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Chapter 18: Polar vs Double Angle Displays in Astigmatism

Practical Astigmatism: Planning and Analysis book order -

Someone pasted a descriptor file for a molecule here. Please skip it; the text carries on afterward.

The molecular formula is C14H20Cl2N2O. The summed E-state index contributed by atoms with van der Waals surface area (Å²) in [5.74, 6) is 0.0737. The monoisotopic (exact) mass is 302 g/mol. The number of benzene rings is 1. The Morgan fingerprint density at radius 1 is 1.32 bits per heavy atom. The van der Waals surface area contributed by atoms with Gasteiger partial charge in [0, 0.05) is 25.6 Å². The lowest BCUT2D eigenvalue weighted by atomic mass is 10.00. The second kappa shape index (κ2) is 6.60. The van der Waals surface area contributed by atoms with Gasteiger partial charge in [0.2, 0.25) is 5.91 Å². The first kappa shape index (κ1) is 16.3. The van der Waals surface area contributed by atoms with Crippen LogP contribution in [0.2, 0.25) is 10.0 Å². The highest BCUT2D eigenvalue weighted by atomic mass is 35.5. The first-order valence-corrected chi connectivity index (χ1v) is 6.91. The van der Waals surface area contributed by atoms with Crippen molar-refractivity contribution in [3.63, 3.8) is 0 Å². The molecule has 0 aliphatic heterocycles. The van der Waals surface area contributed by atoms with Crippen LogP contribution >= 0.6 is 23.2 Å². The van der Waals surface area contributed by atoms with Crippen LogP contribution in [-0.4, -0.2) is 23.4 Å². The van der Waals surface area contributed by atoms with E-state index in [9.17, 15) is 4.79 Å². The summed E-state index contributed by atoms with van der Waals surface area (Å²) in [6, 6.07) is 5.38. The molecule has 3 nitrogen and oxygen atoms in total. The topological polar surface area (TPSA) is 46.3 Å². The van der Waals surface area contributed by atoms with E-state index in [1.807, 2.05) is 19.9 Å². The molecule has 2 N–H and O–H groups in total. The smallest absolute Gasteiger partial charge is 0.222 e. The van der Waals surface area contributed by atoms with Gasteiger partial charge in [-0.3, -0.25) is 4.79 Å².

Polar plots - representing the eye, Double-angle (Cartesian) plots - a mathematical construct, Astigmatism analysis What are polar and double angle diagrams and they and how can they be used clinically? Well that is a really interesting subject and there has been some conjecture about it. How I like to understand it is a polar diagram is a representation of astigmatism as it appears on an eye, whether it be cylinder or corneal astigmatism. The polar diagram is displayed as a semi-circle that goes from 0 – 180 degrees. Horizontally is against the rule and the vertical direction is with the rule. A double angle diagram is an absolutely essential tool that allows the calculation of vectors using Cartesian co-ordinates. It’s a mathematical construct and does not represent the eye. So how does one construct a double angle vector diagram from a polar diagram? The axis of the astigmatism represented on a polar diagram is doubled but the magnitude remains the same to convert to a double angle vector diagram. So 90 degrees becomes 180 degrees and 180 degrees becomes 360 degrees. What essentially needs to be displayed as part of any astigmatic analysis are polar diagrams depicting the astigmatic treatment or the TIA, the surgically induced astigmatism, the difference vector and the correction index to determine any over or under correction of astigmatism. Display of preoperative or postoperative astigmatism is NOT a vectorial analysis.